Louise Nicholas Day 2014 – Goals

 

Goals from the inaugural Louise Nicholas Day to Review Responses to Sexual Violence, 31 March 2014

 
All of the goals listed below were supported by a majority of participants who attended the Louise Nicholas Day launch at the Grey Lynn Library Hall 30 March 2014.

 

Dr Kim McGregor

  • Funding in this year’s budget to rebuild capacity and gaps in infrastructure of specialist services – especially for prevention and frontline survivor services for all –including female/male/children/young people/adults/specialist Kaupapa Maori approaches/ Pacifica approaches / all cultures/ LGBQIT/those with disabilities – to a minimum of $10 million this year and then increased annually in a staged approach until the goal of providing easy access to the full range of specialist sexual violence intervention services all communities in Aotearoa is reached.
  • A comprehensive ten-year plan of action on sexual violence agreed to across political parties to implement the Taskforce for Action on Sexual Violence (July 2009) recommendations.

 

Louise Nicholas (National Sexual Violence Survivor Advocate)

  • Easy access to fully funded specialist trained sexual violence services throughout the country. 
  • Specialist courts for crimes of sexual violence.

 

Kathryn McPhillips (HELP Auckland)

  • Five-year plan of action on sexual violence.
  • $12.5 million in this year’s budget.
  • Resourcing for Kaupapa Maori approaches.

 

Russell Smith (Korowai Tumanako)

  • Resources for offender treatment groups and survivor specialists to coordinate on interventions to sexual violence.
  • Mainstream Maori practices and processes.
  • More funding to Kaupapa Maori services.
  • Better sexual violence prevention education in rural communities.

 

Tusha Penny (NZ Police)

  • To build trust and confidence in NZ Police force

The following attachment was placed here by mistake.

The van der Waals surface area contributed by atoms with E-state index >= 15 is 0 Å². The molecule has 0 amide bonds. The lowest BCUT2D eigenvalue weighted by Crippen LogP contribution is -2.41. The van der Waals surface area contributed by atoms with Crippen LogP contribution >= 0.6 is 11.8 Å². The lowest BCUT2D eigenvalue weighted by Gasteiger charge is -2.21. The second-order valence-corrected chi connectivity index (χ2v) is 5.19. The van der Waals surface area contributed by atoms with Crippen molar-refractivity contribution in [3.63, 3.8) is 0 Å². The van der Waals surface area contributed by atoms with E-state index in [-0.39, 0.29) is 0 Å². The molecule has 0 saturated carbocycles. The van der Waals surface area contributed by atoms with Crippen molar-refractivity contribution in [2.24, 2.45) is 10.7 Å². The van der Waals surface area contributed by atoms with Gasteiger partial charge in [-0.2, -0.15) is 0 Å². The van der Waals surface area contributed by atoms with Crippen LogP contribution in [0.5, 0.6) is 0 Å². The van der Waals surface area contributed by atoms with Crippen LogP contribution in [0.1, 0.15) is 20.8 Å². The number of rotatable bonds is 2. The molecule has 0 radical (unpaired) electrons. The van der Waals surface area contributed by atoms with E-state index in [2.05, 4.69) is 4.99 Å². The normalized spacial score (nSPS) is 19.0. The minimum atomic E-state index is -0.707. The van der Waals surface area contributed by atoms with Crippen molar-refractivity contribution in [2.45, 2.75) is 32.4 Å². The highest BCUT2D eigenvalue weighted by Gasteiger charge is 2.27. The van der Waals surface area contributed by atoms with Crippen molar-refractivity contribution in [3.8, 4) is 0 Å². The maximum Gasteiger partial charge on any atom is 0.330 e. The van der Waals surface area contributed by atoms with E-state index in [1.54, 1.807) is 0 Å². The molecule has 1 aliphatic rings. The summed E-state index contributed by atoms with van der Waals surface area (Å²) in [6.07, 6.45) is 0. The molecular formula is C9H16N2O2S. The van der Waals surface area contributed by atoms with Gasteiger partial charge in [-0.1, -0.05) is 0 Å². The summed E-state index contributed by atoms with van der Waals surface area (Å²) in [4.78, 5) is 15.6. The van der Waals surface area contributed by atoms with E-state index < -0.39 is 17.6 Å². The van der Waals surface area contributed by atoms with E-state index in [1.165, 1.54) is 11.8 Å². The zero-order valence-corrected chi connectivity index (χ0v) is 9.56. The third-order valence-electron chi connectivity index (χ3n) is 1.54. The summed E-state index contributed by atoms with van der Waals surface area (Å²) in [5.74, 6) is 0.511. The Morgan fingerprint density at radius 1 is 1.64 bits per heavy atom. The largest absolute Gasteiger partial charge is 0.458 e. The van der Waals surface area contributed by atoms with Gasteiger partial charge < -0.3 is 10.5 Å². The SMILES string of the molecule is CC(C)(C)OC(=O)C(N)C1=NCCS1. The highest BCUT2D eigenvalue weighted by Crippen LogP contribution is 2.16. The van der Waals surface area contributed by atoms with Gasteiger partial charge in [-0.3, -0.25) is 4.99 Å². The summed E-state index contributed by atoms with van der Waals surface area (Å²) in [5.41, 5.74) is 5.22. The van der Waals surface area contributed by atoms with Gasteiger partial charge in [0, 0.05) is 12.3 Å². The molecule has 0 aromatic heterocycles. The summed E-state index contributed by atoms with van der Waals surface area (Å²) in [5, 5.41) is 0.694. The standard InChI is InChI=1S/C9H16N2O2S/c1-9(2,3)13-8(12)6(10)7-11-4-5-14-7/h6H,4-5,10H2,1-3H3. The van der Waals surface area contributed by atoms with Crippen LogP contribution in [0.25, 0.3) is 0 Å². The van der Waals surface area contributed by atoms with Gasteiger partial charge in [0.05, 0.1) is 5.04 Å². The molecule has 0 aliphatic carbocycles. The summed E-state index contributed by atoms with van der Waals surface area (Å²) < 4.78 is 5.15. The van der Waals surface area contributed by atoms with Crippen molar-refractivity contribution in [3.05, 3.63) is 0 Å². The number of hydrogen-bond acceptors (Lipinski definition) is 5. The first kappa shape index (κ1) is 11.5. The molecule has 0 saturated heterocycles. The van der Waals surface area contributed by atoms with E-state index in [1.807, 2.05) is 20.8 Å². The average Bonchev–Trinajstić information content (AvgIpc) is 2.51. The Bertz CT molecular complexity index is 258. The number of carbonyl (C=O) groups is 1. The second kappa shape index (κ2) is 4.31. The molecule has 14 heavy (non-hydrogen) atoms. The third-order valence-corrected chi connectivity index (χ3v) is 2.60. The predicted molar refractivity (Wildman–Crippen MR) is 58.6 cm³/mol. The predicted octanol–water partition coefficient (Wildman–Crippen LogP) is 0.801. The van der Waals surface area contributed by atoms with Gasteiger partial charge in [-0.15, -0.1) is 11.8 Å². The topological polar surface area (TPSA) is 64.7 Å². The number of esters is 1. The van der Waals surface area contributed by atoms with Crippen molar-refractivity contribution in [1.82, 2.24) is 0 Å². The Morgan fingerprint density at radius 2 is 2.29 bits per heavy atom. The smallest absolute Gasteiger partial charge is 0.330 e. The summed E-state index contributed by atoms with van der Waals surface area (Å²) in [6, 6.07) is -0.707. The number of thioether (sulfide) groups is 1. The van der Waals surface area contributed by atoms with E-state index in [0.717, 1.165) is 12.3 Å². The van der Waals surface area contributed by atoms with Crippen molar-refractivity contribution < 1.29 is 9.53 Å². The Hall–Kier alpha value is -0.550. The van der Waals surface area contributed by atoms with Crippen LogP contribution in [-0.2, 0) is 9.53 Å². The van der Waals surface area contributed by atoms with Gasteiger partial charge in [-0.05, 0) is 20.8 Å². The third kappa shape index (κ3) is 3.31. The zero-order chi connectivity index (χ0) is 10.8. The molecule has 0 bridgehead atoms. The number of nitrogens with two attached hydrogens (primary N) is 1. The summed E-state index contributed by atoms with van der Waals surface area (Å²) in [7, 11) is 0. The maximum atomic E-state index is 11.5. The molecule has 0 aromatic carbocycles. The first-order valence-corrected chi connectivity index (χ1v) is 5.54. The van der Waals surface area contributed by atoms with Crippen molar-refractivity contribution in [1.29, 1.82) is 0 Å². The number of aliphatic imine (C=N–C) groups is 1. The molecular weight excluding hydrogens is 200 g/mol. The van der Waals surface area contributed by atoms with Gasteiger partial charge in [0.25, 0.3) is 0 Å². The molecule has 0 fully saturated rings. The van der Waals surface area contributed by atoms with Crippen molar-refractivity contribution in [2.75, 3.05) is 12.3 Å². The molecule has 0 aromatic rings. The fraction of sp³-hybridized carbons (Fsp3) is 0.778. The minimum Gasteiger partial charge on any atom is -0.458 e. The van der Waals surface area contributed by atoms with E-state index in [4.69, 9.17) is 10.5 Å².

• National consistency in Police policy and in access to specialist sexual violence services in all parts of New Zealand.
  • Police-owned recommendations from the Taskforce for Action on Sexual Violence to be implemented by March 2015.
  • The establishment of specialist sexual violence courts.

 

Alfred Ngaro (National Party)

  • To advocate for better resourcing for counselling through ACC.
  • Ensuring that support is accessible to and reaches the whole community – culturally appropriate services – all ethnicities.
  • To get specialist teams working together.
  • Teach men how to have respectful relationships and how to respect women.

 

Jan Logie (Greens)

  • To contribute to Select Committee Inquiry in to Sexual Violence Services Funding report and make sure that recommendations are implemented.
  • Establishing a whole-of-government approach to sexual violence with a central resourcing body.
  • Fully fund core services from prevention through to intervention through to treatment.
  • Support Kaupapa Maori model of working.
  • Research and development funding for communities who are under-served.
  • Ensure Law Commission consultation on alternative trial processes is seen through and recommendations implemented.

 

Carol Beaumont (Labour)

  • Long term, comprehensive, well-resourced, collaborative community strategy to deal with sexual violence which has cross-party support.
  • Adequate funding for immediate needs as well as long term strategy.
  • Taking lessons from overseas models of change, particularly those in the UK and Australia.
  • Review and reform criminal justice system to make it easier for survivors to seek justice.
  • Make sure that existing recommendations are implemented.

 

* Associate Professor Elisabeth McDonald (Law Victoria University)

  • Funding of independent specialist sexual violence advisors in all parts of the country who would work with victim/survivors from their first point of contact with any relevant agency and would also assist them in deciding what resolution process to follow and support them through any dealings with police/prosecutors/ACC/doctors/therapists etc
  • Funding for lawyers to represent complainant’s interests regarding disclosure of information about them to the defendant, and during admissibility decisions about the use of the complainant’s previous sexual history.
  • Funding for nationwide ongoing public education programmes aimed at preventing sexual violence.
  • The establishment of a specialist sexual violence court (where all those involved have received training in the dynamics of sexual violence).

 

*(Although Elisabeth McDonald’s goals were not read at the launch we believe the hui would have supported these goals).